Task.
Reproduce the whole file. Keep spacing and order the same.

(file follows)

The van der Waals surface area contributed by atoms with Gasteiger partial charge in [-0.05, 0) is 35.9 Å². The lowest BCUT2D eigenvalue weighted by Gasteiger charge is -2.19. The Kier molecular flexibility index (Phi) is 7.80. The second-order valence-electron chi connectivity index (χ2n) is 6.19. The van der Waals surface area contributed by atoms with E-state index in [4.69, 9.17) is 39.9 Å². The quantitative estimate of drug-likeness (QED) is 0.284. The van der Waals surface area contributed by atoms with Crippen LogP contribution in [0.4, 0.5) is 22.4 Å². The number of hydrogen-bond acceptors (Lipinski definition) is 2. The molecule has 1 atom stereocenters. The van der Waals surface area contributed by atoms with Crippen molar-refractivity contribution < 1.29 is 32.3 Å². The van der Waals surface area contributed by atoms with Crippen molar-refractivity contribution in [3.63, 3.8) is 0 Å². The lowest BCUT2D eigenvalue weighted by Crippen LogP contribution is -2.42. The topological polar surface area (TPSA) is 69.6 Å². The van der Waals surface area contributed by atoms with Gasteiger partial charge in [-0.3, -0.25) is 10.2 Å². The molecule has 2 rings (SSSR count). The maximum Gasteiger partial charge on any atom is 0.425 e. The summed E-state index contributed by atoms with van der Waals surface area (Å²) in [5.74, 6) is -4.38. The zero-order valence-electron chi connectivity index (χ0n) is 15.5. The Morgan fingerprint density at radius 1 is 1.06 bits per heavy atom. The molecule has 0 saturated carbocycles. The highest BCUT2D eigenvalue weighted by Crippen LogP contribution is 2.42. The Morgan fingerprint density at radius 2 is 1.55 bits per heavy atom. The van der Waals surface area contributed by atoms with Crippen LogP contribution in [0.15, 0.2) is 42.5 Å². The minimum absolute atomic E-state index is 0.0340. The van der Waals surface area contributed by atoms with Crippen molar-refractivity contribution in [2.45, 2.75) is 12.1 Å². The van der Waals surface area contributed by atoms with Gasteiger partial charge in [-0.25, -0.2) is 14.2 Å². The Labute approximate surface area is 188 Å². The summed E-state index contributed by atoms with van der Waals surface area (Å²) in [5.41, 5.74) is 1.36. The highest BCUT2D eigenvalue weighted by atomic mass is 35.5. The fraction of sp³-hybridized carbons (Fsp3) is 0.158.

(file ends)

The van der Waals surface area contributed by atoms with Gasteiger partial charge in [-0.05, 0) is 35.9 Å². The lowest BCUT2D eigenvalue weighted by Gasteiger charge is -2.19. The Kier molecular flexibility index (Phi) is 7.80. The second-order valence-electron chi connectivity index (χ2n) is 6.19. The van der Waals surface area contributed by atoms with E-state index in [4.69, 9.17) is 39.9 Å². The quantitative estimate of drug-likeness (QED) is 0.284. The van der Waals surface area contributed by atoms with Crippen LogP contribution in [0.4, 0.5) is 22.4 Å². The number of hydrogen-bond acceptors (Lipinski definition) is 2. The molecule has 1 atom stereocenters. The van der Waals surface area contributed by atoms with Crippen molar-refractivity contribution < 1.29 is 32.3 Å². The van der Waals surface area contributed by atoms with Crippen molar-refractivity contribution in [3.63, 3.8) is 0 Å². The lowest BCUT2D eigenvalue weighted by Crippen LogP contribution is -2.42. The topological polar surface area (TPSA) is 69.6 Å². The van der Waals surface area contributed by atoms with Gasteiger partial charge in [-0.3, -0.25) is 10.2 Å². The molecule has 2 rings (SSSR count). The maximum Gasteiger partial charge on any atom is 0.425 e. The summed E-state index contributed by atoms with van der Waals surface area (Å²) in [5.74, 6) is -4.38. The zero-order valence-electron chi connectivity index (χ0n) is 15.5. The Morgan fingerprint density at radius 1 is 1.06 bits per heavy atom. The molecule has 0 saturated carbocycles. The highest BCUT2D eigenvalue weighted by Crippen LogP contribution is 2.42. The Morgan fingerprint density at radius 2 is 1.55 bits per heavy atom. The van der Waals surface area contributed by atoms with Crippen LogP contribution in [0.15, 0.2) is 42.5 Å². The minimum absolute atomic E-state index is 0.0340. The van der Waals surface area contributed by atoms with Crippen molar-refractivity contribution in [2.45, 2.75) is 12.1 Å². The van der Waals surface area contributed by atoms with Gasteiger partial charge in [-0.25, -0.2) is 14.2 Å². The Labute approximate surface area is 188 Å². The summed E-state index contributed by atoms with van der Waals surface area (Å²) in [5.41, 5.74) is 1.36. The highest BCUT2D eigenvalue weighted by atomic mass is 35.5. The fraction of sp³-hybridized carbons (Fsp3) is 0.158.